Iowa victory should inspire states like Michigan

By |2018-01-16T17:34:49-05:00April 9th, 2009|Uncategorized|

Jaws dropped when it was announced that Proposition 8 might pass – and then did pass – in California, reversing the court order allowing same-sex couples to marry in the state.
And on Friday, they dropped once again.
Before Friday, Iowa was, in the minds of many in the LGBT community, just some Midwestern state they drove through or flew over to get to more liberal states, like California. But after a unanimous decision by the state Supreme Court, they became the third state in the nation to call for marriage equality for same-sex couples.
Take that, Sunshine State.
Though the victory in Vermont on Tuesday to override a veto of same-sex marriages by the state’s governor was certainly something to celebrate, and though it is not the first state to legalize same-sex marriages, Iowa is special for several reasons.
The first was already mentioned: Iowa? Seriously – Iowa?
The Midwest, Michigan included, is not exactly considered to be a model for the future of LGBT equality.
The victory in Iowa – and a unanimous one at that – shows that we don’t have to wait for liberal states to win equality first. It’s a lesson we in Michigan’s LGBT community could all stand to pay attention to. While some in our state are biding their time and waiting for equality to trickle down to us, Iowa has taken the lead. While our state’s political structure is obviously not the same, the juxtaposing win in Iowa and (possible) loss in California shows that being a “liberal” state isn’t all it takes to win equality.
The other thing that helps: judicial intervention. Iowa’s other unique point is that it is the first state have a ruling in favor of same-sex marriage that has come from the courts. Perhaps that’s the way it should be. The statement from Iowa Senate Majority Leader Mike Gronstal and House Speaker Pat Murphy was just the icing on the cake: “When all is said and done, the only lasting question about today’s events will be why it took us so long.”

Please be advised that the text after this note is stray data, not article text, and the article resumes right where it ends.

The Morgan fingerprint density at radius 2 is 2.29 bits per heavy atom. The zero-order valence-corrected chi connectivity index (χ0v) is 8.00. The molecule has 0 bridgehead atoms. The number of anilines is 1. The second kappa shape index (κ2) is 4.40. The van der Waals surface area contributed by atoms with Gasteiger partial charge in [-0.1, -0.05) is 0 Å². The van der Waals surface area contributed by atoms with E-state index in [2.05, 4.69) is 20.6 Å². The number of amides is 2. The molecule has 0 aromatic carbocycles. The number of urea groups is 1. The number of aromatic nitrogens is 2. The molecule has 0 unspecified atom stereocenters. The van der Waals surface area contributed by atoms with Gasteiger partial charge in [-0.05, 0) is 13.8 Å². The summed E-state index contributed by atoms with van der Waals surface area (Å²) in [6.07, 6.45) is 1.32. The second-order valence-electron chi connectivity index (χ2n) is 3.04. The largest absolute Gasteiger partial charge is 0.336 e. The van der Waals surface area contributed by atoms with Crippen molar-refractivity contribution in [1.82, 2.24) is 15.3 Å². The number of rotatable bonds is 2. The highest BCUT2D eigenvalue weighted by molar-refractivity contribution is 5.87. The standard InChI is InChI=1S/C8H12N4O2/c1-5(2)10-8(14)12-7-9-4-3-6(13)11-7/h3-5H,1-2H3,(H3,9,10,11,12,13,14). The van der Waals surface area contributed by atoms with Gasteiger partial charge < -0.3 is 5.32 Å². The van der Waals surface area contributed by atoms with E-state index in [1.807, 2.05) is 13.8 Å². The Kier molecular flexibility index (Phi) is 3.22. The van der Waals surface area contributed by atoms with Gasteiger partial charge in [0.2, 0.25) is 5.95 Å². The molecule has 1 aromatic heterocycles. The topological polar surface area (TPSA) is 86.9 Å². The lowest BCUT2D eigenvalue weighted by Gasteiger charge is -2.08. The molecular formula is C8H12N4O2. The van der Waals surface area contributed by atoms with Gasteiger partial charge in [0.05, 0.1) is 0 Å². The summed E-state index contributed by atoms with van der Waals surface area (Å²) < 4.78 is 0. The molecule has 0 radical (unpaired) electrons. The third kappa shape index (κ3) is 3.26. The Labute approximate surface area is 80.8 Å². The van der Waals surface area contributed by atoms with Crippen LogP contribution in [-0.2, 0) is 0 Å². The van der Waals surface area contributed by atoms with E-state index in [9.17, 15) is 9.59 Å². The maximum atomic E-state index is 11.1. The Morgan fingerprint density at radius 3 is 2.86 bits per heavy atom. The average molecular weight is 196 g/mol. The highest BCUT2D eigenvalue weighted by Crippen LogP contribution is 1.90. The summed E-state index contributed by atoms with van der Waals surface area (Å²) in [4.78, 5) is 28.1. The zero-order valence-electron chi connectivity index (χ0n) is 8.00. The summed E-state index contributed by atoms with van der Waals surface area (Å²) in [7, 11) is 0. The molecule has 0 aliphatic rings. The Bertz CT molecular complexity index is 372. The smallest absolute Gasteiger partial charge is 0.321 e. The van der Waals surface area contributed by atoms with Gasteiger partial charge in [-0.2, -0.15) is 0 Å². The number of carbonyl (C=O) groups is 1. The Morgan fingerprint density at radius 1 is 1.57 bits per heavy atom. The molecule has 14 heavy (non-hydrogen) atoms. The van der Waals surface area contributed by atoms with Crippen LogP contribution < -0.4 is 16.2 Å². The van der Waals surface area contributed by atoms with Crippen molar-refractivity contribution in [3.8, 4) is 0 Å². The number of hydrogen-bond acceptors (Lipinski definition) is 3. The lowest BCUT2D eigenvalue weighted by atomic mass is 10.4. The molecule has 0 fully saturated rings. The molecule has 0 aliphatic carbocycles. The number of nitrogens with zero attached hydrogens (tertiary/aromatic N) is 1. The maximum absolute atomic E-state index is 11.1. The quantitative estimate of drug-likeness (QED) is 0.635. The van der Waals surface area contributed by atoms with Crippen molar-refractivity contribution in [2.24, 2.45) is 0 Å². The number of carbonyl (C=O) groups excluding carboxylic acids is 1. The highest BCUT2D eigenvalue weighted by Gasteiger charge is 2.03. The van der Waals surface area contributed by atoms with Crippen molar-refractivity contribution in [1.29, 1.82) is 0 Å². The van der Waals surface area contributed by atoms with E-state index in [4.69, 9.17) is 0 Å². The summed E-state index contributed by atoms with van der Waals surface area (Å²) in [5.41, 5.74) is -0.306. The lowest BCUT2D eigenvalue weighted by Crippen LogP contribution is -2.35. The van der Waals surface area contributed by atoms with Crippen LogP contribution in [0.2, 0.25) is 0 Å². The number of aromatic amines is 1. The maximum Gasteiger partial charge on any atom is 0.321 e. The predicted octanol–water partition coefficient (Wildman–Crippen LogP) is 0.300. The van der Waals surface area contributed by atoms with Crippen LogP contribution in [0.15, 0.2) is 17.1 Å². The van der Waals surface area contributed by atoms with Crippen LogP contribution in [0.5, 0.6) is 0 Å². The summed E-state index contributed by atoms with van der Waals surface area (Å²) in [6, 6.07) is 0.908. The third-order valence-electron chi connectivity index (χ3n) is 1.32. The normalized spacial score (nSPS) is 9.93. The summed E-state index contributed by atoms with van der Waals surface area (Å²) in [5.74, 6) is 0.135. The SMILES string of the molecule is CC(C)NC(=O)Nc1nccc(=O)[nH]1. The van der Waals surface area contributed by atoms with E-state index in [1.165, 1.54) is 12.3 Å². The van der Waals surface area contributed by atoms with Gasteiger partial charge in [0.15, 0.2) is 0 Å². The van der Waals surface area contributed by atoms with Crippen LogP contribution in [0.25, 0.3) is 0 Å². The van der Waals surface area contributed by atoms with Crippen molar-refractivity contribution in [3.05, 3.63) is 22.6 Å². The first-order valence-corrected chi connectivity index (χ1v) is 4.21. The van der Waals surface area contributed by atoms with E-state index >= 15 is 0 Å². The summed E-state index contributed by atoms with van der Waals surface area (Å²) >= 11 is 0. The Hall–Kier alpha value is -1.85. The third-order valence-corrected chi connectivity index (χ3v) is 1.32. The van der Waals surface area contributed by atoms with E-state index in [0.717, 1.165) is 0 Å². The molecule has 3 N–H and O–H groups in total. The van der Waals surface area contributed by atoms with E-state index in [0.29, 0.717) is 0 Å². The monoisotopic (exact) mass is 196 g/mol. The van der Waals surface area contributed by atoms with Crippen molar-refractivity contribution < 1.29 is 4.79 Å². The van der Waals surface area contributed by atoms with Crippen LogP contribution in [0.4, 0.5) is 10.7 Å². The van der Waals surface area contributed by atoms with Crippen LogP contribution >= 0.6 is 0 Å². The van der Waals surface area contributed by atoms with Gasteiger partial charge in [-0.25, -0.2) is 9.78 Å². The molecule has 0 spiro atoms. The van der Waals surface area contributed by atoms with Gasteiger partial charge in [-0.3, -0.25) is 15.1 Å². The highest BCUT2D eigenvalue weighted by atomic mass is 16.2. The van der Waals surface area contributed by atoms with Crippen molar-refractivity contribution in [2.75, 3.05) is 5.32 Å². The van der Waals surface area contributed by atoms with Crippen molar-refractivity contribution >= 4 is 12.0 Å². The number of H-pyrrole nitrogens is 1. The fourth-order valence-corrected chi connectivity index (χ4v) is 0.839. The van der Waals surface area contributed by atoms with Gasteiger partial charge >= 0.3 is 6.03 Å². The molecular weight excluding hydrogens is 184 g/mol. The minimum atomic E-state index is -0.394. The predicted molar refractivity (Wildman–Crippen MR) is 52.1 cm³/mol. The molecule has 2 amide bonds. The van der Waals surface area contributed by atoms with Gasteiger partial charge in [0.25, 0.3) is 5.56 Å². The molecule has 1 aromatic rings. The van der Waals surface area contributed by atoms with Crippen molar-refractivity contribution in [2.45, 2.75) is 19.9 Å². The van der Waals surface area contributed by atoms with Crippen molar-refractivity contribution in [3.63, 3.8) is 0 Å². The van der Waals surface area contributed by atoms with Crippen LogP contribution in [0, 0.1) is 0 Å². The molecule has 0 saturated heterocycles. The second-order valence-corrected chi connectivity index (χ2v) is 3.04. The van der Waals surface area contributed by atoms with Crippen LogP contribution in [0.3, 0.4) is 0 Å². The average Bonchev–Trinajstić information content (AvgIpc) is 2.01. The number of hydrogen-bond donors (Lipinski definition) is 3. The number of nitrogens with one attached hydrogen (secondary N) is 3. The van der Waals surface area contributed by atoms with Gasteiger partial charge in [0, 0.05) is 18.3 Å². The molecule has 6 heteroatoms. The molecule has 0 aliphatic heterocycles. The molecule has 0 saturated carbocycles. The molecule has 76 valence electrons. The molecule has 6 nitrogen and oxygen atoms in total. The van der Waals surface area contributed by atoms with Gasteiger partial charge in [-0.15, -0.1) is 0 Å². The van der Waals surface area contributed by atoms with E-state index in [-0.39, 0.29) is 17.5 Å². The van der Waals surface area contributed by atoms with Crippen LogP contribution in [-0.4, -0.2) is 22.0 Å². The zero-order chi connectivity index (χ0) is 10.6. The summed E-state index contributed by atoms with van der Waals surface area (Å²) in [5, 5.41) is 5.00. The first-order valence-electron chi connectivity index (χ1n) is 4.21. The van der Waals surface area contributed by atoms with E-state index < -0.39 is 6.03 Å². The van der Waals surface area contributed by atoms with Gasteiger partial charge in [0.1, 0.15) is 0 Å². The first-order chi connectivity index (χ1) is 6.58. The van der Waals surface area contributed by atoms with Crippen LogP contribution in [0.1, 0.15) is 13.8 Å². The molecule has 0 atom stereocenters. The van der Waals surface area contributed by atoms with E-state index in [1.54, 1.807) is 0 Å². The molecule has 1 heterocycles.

The statement was moving, and we can only hope that the Iowa Supreme Court’s decision will not weigh lightly on the minds of the judges of the California Supreme Court, who are expected to make a decision on Proposition 8 by June.
Though this victory hits closer to home for many LGBT people in Michigan, it reminds us how much work we still have to do in our own state to reach the same point. But you’d be hard pressed to find someone working for LGBT equality in Michigan who isn’t inspired by the Iowa decision.
It wasn’t convoluted or won on a technicality. It wasn’t a split decision. It was a simple matter of equal rights, and every member of the Iowa Supreme Court saw that.
Even more amazing was the lack of fanfare over the decision. It reached news outlets everywhere, covered Facebook pages and incited cheers across the U.S. But ultimately, Iowa’s victory was a quiet one – a chipping away of the prejudices that once pervaded our nation. It doesn’t seem so long ago that many states were voting in droves to assure that gays and lesbians would not be able to marry.
But after the past week, it doesn’t seem so long from now that equality will win out.

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BTL Staff
Between The Lines has been publishing LGBTQ-related content in Southeast Michigan since the early '90s. This year marks the publication's 27th anniversary.